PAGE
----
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Proc Natl Acad Sci U S A. 2008 Dec 9;105(49):19514-9. doi: 10.1073/pnas.0809662105. Epub 2008 Nov 25.

Comparing face patch systems in macaques and humans.

Author information

1
Institute for Brain Research and Center for Advanced Imaging, University of Bremen, P.O. Box 330440, D-28334 Bremen, Germany. doris@nmr.mgh.harvard.edu

Abstract

Face recognition is of central importance for primate social behavior. In both humans and macaques, the visual analysis of faces is supported by a set of specialized face areas. The precise organization of these areas and the correspondence between individual macaque and human face-selective areas are debated. Here, we examined the organization of face-selective regions across the temporal lobe in a large number of macaque and human subjects. Macaques showed 6 regions of face-selective cortex arranged in a stereotypical pattern along the temporal lobe. Human subjects showed, in addition to 3 reported face areas (the occipital, fusiform, and superior temporal sulcus face areas), a face-selective area located anterior to the fusiform face area, in the anterior collateral sulcus. These results suggest a closer anatomical correspondence between macaque and human face-processing systems than previously realized.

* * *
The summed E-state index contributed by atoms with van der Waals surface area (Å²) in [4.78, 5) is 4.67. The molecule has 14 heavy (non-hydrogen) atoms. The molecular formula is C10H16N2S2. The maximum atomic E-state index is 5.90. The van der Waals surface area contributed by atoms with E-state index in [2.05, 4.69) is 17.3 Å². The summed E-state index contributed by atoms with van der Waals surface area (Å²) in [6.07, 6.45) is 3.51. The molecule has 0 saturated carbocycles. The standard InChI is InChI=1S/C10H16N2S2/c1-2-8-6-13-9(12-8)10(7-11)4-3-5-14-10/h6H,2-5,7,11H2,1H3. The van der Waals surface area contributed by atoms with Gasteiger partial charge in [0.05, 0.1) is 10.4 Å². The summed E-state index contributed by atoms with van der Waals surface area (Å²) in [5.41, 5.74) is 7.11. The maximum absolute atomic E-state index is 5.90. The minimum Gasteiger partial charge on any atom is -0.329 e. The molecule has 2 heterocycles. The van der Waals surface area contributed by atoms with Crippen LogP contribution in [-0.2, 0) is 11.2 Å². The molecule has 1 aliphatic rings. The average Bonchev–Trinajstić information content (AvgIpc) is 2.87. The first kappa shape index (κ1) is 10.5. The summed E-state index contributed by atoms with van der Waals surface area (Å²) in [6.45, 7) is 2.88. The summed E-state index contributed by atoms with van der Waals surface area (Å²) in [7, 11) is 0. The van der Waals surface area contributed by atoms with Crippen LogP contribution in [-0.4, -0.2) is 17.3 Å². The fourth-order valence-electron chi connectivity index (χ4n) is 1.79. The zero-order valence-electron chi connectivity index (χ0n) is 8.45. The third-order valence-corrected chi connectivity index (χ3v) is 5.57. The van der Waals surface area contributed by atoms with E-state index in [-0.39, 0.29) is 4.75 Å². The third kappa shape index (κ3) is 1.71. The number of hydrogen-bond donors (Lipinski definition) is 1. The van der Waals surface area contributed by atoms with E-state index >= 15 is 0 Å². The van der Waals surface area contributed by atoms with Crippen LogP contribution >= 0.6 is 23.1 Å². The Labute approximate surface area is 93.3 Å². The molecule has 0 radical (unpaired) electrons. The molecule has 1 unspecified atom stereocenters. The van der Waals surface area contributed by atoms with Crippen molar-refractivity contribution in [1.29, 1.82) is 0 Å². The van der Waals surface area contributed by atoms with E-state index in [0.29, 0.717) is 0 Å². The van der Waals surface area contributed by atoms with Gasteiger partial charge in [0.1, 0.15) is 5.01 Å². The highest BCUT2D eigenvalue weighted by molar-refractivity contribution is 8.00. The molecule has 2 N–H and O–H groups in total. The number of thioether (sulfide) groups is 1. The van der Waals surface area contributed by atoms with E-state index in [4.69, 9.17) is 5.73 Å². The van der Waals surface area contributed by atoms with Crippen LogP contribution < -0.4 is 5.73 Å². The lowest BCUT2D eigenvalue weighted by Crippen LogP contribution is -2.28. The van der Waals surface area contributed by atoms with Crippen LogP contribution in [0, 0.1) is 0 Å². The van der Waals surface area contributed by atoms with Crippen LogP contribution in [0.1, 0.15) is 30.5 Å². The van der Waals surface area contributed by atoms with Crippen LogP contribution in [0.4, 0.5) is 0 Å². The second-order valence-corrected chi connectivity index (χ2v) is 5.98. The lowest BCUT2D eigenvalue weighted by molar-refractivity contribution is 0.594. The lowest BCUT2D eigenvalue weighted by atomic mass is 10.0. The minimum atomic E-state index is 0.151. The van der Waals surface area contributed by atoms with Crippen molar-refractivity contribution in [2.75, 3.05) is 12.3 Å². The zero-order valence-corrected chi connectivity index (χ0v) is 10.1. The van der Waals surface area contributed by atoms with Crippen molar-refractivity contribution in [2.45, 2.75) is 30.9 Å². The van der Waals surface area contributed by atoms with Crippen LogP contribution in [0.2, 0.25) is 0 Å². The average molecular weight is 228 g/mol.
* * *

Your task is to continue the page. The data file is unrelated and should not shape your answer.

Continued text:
PMID:
19033466
PMCID:
PMC2614792
DOI:
10.1073/pnas.0809662105
[Indexed for MEDLINE]
Free PMC Article
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